SUBLETTE COUNTY, Wyo. – Natural gas produced in the United States can end Europe’s dependence on Russian energy without impacting local demand, according to one industry leader.
"I believe it is the future," Jonah Energy President and CEO Tom Hart told Fox News.
It is estimated that the U.S. has about 100 years’ worth of natural gas at the current consumption rates, according to Hart. By doubling exports, Hart said the U.S. could completely replace Europe’s Russian imports.
"I don’t think that’s a stretch for the industry to do, and I don’t think it would hurt our ability to meet our local demand," Hart said.
Western nations have largely been united in economic punishments levied against Russia over its invasion of Ukraine. But European nations, unlike the U.S., couldn't ban Russian oil and gas imports, due to their reliance on the country's energy supplies.
He said removing Russia from the market not only replaces a "bad actor," but helps the environment as well.
"The side benefit of that is U.S. natural gas is the cleanest natural gas in the world, bar none," Hart said. "So you're replacing Russian natural gas that is not held to anywhere near the same standards with gas that's produced very cleanly and safely in the U.S."
Jonah Enegery Vice President Paul Ulrich added: "Natural gas can be a huge part of the solution if we can manage and reduce and eliminate the emissions associated with production. We're doing that here in the Jonah field."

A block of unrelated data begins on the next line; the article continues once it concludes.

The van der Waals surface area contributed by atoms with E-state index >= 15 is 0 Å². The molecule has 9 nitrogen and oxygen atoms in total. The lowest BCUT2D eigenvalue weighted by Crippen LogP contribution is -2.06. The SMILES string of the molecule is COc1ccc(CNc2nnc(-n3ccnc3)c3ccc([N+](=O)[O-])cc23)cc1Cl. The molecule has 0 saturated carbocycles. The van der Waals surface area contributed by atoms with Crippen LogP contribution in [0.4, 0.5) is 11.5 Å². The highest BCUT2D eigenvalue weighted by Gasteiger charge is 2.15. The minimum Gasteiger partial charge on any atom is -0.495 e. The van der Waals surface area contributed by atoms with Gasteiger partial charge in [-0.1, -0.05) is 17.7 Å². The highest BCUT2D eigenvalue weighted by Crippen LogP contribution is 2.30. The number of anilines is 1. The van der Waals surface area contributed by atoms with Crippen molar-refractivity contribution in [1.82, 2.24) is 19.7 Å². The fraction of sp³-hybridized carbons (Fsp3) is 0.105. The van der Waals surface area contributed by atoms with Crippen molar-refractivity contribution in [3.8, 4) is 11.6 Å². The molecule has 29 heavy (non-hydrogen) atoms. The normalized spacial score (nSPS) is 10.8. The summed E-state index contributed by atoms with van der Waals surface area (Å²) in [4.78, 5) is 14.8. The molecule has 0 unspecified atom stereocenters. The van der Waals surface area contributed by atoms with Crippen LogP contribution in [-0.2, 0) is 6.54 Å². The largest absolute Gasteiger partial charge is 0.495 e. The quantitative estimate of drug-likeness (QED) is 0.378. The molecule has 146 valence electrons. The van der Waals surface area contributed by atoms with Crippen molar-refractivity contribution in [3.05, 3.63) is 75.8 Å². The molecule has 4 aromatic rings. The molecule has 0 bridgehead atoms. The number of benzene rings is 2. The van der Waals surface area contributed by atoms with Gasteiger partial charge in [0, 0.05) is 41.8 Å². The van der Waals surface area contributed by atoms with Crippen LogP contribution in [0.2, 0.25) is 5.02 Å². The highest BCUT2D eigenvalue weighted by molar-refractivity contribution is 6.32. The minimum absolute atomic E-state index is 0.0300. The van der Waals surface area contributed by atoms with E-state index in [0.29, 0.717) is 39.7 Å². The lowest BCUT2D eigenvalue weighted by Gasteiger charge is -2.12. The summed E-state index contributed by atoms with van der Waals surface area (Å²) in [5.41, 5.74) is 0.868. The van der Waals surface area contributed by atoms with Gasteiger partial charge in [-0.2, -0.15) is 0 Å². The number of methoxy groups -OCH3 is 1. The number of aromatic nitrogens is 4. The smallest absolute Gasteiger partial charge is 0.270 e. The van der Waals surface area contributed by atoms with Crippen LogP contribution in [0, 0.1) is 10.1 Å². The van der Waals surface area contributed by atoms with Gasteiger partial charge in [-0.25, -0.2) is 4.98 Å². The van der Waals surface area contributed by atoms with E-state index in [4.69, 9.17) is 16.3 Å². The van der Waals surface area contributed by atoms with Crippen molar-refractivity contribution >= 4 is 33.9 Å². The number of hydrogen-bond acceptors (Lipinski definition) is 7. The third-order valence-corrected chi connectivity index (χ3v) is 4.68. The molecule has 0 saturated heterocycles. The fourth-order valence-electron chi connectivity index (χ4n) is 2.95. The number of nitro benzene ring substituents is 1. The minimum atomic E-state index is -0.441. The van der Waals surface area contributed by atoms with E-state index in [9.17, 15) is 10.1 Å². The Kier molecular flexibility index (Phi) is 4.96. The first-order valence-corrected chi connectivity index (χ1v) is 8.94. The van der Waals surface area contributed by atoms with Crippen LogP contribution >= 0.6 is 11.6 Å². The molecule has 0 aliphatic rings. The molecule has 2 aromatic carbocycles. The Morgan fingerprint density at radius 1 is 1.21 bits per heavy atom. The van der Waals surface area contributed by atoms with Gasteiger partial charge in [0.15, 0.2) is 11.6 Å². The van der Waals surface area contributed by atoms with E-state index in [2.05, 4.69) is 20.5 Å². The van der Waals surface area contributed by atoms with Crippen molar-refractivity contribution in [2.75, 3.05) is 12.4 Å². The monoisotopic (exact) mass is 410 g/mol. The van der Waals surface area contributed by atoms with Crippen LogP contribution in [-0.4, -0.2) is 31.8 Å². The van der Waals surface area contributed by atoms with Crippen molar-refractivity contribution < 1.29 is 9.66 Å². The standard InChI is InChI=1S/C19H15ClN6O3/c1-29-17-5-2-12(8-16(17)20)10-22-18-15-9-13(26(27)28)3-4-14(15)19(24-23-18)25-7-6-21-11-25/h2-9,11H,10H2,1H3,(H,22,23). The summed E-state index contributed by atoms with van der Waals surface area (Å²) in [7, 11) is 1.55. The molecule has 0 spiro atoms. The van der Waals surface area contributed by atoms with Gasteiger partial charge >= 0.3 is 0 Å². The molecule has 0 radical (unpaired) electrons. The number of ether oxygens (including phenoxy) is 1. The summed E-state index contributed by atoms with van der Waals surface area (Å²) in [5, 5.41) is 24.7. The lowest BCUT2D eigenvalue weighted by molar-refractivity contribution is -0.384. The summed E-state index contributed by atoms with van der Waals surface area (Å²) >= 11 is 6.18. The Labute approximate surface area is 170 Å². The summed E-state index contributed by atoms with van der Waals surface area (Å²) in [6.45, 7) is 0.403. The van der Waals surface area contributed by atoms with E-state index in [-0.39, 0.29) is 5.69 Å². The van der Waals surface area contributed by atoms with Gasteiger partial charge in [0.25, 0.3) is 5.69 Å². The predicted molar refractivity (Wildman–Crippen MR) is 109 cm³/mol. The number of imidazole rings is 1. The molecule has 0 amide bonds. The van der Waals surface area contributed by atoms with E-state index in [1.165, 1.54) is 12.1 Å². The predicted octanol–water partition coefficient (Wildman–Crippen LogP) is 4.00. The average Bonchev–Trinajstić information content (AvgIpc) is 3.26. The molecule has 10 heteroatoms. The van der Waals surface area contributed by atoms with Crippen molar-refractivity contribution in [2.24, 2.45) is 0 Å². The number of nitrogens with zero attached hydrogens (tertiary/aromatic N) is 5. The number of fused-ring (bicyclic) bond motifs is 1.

Jonah Field was one of the largest onshore natural gas discoveries in the early 1990’s, according to the company’s website. Jonah Energy, in Sublette County, Wyoming, operates over 2,400 producing wells in the area.
Some congressional Democrats have supported increasing domestic oil and gas production to reduce America’s dependence on foreign sources and to supply energy to allies, but some environmentalists have said the country should focus on renewable resources to achieve energy independence.
"There’s no way some hostile foreign country can block the wind that powers wind turbines in Wyoming, and there’s no way some other foreign nation can blot out the sun that powers solar energy panels in Florida," Drew Caputo, Earthjustice's vice president of litigation for lands, wildlife and oceans wrote in a post on the nonprofit’s website.
"Real ‘energy security’ starts at home by making robust investments in clean energy and accelerating our transition to renewable sources," the article continued.
Hart told Fox News: "I strongly believe that there’s a place for all these types of fuels. But that is unrealistic and ultimately a failed approach to attempt to leave a fuel like natural gas out of the mix, given all the benefits that it brings."